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Talking to Your Family About Wealth

By Victoria Scanlan Stefanakos

Don't let your family's affluence become a source of discord. Talking to your loved ones about the source of your good fortune can help promote family harmony now and in the future.

Wealth has many benefits. It affords the opportunity to explore and develop talents, connect with family and community, and make a positive impact on the people around you. Yet it also has the power to upset those very ends. It can be used to distract yourself from your own growth, and it can cause conflict among family members.

Wealth can be an explosive issue for some families, says Keith Whitaker, senior consultant at Wise Counsel research in Milton, Mass. He's a member of a small but growing field of so-called "wealth whisperers," who focus on the emotional issues around wealth. "So we sit down with wealthy adults and ask them the big question: 'What really matters to you, and why?' Answering this question takes some reflection, but it helps focus thinking about the next step."

The next step is different for everyone. Some families will want to discuss inheritance issues, which perhaps means crafting a will or disbursing wealth while you're still around to enjoy it. But no matter what your concern, it's important to at least talk about wealth up front. In his practice, Whitaker frequently helps wealthy individuals prepare for financial discussions with their kids. The idea is to establish the groundwork for a regular, open dialogue about family wealth and goals. Here's how to start that conversation with your family:

Consider context. Your children's ages, as well as their personalities, should determine what kind of discussion you have. "Even in a family, different siblings have very different characters," says Whitaker. With one child, the conversation might be about limits and responsibilities, while with another, the conversation might be more about opportunities.

When you (and your advisors) think the time is right — perhaps as your children hit their college years — you'll have to shift from thinking about them as kids who need to be protected and insulated. Instead, try to view them as adults with whom you partner in working toward your and their goals.

Dispel myths. If you haven't talked about money openly in the past, there may be misconceptions or out-and-out errors in what family members know about your family's resources. Some family members — especially young ones, who are used to an allowance and perhaps grew up with an affluent lifestyle — may think you have deeper pockets than you do, or be unaware that the family's money is dependent on one person's continued employment. Others may be completely in the dark about the extent of your family's resources.

The point is, your family has to be realistic about what they needn't worry about, and what responsibilities they should anticipate.

Confront your concerns. Wealth can breed anxiety. Parents may worry that revealing the specifics of their wealth and their intentions for doling it out will sap their children's will to achieve anything. Children fear that asking for financial help may make them look greedy or lazy — or as though they are eager for their parents to die. They may also suffer from the nagging fear that they won't live up to their parents' successes.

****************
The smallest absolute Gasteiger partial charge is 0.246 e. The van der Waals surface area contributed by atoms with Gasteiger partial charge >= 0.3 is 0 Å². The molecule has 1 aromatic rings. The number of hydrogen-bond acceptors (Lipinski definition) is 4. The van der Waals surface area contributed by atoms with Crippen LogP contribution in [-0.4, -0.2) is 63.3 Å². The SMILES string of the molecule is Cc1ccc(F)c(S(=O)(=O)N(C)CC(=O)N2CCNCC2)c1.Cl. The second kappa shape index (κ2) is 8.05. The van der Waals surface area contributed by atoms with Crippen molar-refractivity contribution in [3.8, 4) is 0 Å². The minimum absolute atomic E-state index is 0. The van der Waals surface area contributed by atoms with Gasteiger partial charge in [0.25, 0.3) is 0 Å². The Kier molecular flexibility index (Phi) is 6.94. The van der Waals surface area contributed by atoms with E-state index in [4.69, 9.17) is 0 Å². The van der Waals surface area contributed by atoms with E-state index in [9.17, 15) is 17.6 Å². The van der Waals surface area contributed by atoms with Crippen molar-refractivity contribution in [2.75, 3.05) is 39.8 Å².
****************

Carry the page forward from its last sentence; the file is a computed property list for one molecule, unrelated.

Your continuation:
Both generations must ask themselves what they're really worried about, and how valid those concerns actually are. "If you've got a kid who's been setting up the proverbial lemonade stand since she was six and as an adult is now trying to start her own business, worrying that a large financial gift will be a disincentive to her probably isn't a good use of your energy," Whitaker says.

Take an investment approach. As you determine how you'll distribute your wealth, ask your children, "How could I invest in your dreams?" Your kids' answers will vary, of course, but might range from investing in a business, a philanthropic project or graduate school, to helping them move into a dream home.

Listen, then talk. When you're ready, schedule a family meeting. Whitaker recommends using a facilitator — your financial advisor is a likely choice — to help your family avoid falling into old patterns that trigger heated debate and hurt feelings.

During the meeting, listening is the key. Hear out your children's dreams and concerns. Then, you can explain why you arrived at your decision about how you'll distribute your wealth.

Your kids may not agree with your choices. But your aim should be their understanding of why you have chosen to pass on your money the way you have. Done early and well, this process goes a long way toward preventing conflict among loved ones.

The above content is provided for information purposes only. Opinions expressed in these articles are those of the author(s) and do not necessarily represent the opinions of BBVA Compass or any of its affiliates.

Neither BBVA Compass, nor any of its affiliates, is providing tax or legal advice for your individual situation. You should always consult your individual tax or legal advisor about your personal tax situation.